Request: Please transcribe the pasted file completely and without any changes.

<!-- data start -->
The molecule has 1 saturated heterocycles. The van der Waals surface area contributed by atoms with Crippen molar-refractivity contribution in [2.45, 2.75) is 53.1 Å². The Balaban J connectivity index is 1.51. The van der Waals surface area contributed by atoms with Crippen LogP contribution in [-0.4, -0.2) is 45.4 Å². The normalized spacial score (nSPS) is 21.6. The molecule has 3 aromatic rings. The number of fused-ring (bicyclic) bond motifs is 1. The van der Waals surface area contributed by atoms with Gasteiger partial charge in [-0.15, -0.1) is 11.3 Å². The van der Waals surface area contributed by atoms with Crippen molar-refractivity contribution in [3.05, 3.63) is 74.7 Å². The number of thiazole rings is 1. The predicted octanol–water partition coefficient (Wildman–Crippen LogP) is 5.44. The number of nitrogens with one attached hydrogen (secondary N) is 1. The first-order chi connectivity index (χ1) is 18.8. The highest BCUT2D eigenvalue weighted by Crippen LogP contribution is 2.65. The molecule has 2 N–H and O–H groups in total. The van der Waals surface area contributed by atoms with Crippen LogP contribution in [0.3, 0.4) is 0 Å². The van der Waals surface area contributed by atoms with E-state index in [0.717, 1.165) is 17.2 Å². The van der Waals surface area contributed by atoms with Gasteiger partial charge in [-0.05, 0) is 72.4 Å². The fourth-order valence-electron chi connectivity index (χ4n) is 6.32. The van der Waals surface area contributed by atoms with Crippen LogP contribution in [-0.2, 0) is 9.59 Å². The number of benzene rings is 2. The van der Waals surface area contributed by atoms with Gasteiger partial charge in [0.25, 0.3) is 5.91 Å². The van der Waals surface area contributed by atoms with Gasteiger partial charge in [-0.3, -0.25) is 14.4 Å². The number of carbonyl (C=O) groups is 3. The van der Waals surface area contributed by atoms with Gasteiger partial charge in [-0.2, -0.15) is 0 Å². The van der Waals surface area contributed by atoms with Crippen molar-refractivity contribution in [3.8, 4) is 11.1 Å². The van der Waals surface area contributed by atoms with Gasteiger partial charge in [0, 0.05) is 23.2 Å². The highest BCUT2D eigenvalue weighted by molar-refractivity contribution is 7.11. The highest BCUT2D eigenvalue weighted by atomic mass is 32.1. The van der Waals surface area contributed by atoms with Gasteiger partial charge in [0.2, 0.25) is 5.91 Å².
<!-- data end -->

The molecule has 1 saturated heterocycles. The van der Waals surface area contributed by atoms with Crippen molar-refractivity contribution in [2.45, 2.75) is 53.1 Å². The Balaban J connectivity index is 1.51. The van der Waals surface area contributed by atoms with Crippen LogP contribution in [-0.4, -0.2) is 45.4 Å². The normalized spacial score (nSPS) is 21.6. The molecule has 3 aromatic rings. The number of fused-ring (bicyclic) bond motifs is 1. The van der Waals surface area contributed by atoms with Gasteiger partial charge in [-0.15, -0.1) is 11.3 Å². The van der Waals surface area contributed by atoms with Crippen molar-refractivity contribution in [3.05, 3.63) is 74.7 Å². The number of thiazole rings is 1. The predicted octanol–water partition coefficient (Wildman–Crippen LogP) is 5.44. The number of nitrogens with one attached hydrogen (secondary N) is 1. The first-order chi connectivity index (χ1) is 18.8. The highest BCUT2D eigenvalue weighted by Crippen LogP contribution is 2.65. The molecule has 2 N–H and O–H groups in total. The van der Waals surface area contributed by atoms with Crippen LogP contribution in [0.3, 0.4) is 0 Å². The van der Waals surface area contributed by atoms with E-state index in [0.717, 1.165) is 17.2 Å². The van der Waals surface area contributed by atoms with Gasteiger partial charge in [-0.05, 0) is 72.4 Å². The fourth-order valence-electron chi connectivity index (χ4n) is 6.32. The van der Waals surface area contributed by atoms with Crippen LogP contribution in [-0.2, 0) is 9.59 Å². The number of benzene rings is 2. The van der Waals surface area contributed by atoms with Gasteiger partial charge in [0.25, 0.3) is 5.91 Å². The van der Waals surface area contributed by atoms with Gasteiger partial charge in [-0.3, -0.25) is 14.4 Å². The number of carbonyl (C=O) groups is 3. The van der Waals surface area contributed by atoms with Gasteiger partial charge in [-0.2, -0.15) is 0 Å². The van der Waals surface area contributed by atoms with Crippen molar-refractivity contribution in [3.8, 4) is 11.1 Å². The van der Waals surface area contributed by atoms with Gasteiger partial charge in [0, 0.05) is 23.2 Å². The highest BCUT2D eigenvalue weighted by molar-refractivity contribution is 7.11. The highest BCUT2D eigenvalue weighted by atomic mass is 32.1. The van der Waals surface area contributed by atoms with Gasteiger partial charge in [0.2, 0.25) is 5.91 Å².